One of the few benefits of belonging to a hierarchic church - the sort that tells you what you can and should believe - is that it imposes a cap on craziness. Crazy stuff is limited by the capacity of the leaders to withhold or provide some kind of imprimatur.
What this effectively means is that, while your church may indeed teach some pretty weird stuff, it imposes its own discipline on those who wander too far off into total loopiness. The leadership has limits too. Not limits from below, based on egalitarianism or participatory governance. Oh, heavens to Betsy no! Their limits are what they can get away with without ending up in the tabloid press.
Not exactly ideal, but better than nothing.
Over the years I've observed in some detail the collapse of just such a fringe hierarchic church. That thing, in its heyday, was wound as tight as a watch spring. Urban legend has it that particularly compliant members would seek counsel from their minister before buying a car - just to check that the colour choice was appropriate!
Then came the great implosion. The scattering to the winds of good, sincere, submissive Bible-believing Christians, cut loose from the authority structure that once both dominated and validated their lives.
Not a few immediately opted for the protection offered by splinter sects, aping the security package offered by the original brand. Others, God bless 'em, reentered the real world, abandoning the sectarian mindset completely.
And then there were, and are, the incurable crazies, absolutely convinced that they, and they alone, have come through the trauma intact and tuned in to the pure gospel truth. Confronted with a plethora of similar-minded options available to them, they focus on the minutiae that define their differences, and declare those minutiae essentials.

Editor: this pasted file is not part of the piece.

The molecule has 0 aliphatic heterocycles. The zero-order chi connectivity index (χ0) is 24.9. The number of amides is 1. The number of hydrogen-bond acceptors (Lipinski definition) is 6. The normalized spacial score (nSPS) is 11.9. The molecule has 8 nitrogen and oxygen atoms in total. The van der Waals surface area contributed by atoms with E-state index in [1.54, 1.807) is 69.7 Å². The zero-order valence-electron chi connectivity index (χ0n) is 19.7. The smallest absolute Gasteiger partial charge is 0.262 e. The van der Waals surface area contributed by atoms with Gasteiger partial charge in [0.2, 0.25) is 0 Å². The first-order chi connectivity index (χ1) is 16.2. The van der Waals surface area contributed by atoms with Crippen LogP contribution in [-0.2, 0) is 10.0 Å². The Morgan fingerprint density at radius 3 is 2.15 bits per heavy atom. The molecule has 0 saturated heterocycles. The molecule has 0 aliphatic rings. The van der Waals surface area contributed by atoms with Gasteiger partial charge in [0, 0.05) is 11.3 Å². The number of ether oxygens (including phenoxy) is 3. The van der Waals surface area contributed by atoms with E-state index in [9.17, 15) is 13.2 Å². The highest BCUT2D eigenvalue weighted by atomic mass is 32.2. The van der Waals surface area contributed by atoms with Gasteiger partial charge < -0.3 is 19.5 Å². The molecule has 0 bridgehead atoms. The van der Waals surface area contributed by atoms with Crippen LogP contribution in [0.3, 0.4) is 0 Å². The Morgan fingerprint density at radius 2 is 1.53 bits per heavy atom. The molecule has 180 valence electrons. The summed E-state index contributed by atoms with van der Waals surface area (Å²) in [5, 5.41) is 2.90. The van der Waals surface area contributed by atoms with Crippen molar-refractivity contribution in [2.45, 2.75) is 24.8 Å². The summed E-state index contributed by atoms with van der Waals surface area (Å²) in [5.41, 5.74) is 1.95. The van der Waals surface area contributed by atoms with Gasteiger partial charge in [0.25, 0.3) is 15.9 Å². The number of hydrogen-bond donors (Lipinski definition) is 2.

Many years ago I encountered an elderly ex-member of this group who I'll simply refer to as Ben. Ben was a gentle chap, never married, who lived on a modest bit of isolated rural acreage in New Zealand's central North Island. Since leaving the church (he'd had the tenacity to show the minister the door, no small thing in that church's culture) he'd spent a lot of time mulling over and writing up his ideas, becoming (unsurprisingly) more and more convinced by himself in the process. The trouble was that Ben's knowledge was limited by his reading in the King James Bible, old church publications, and such monstrosities as Hislop's Two Babylons. He became, in effect, a one-man sect, capable of launching into an angry 'prophetic' tirade if any of his ideas were challenged. The man was probably better off before his liberation. At least he had the moderating influence of a community then, even if a far from ideal one.
The wilderness years continue for many of those who remember the former things. The 'crash and burn' of one's once beloved belief system, anchored firmly in a hierarchic body that has since crumbled to dust, is a huge strain on anyone. As the years pass, more of these lonely figures seem to be emerging, utterly convinced that they are the Lord's favoured one, soliciting tithes, finding "new truth", and railing against their near-brethren.
Pity their longsuffering spouses and families!
For some folk, regretfully, life inside the the walls of the asylum is probably preferable to the weight of freedom outside it.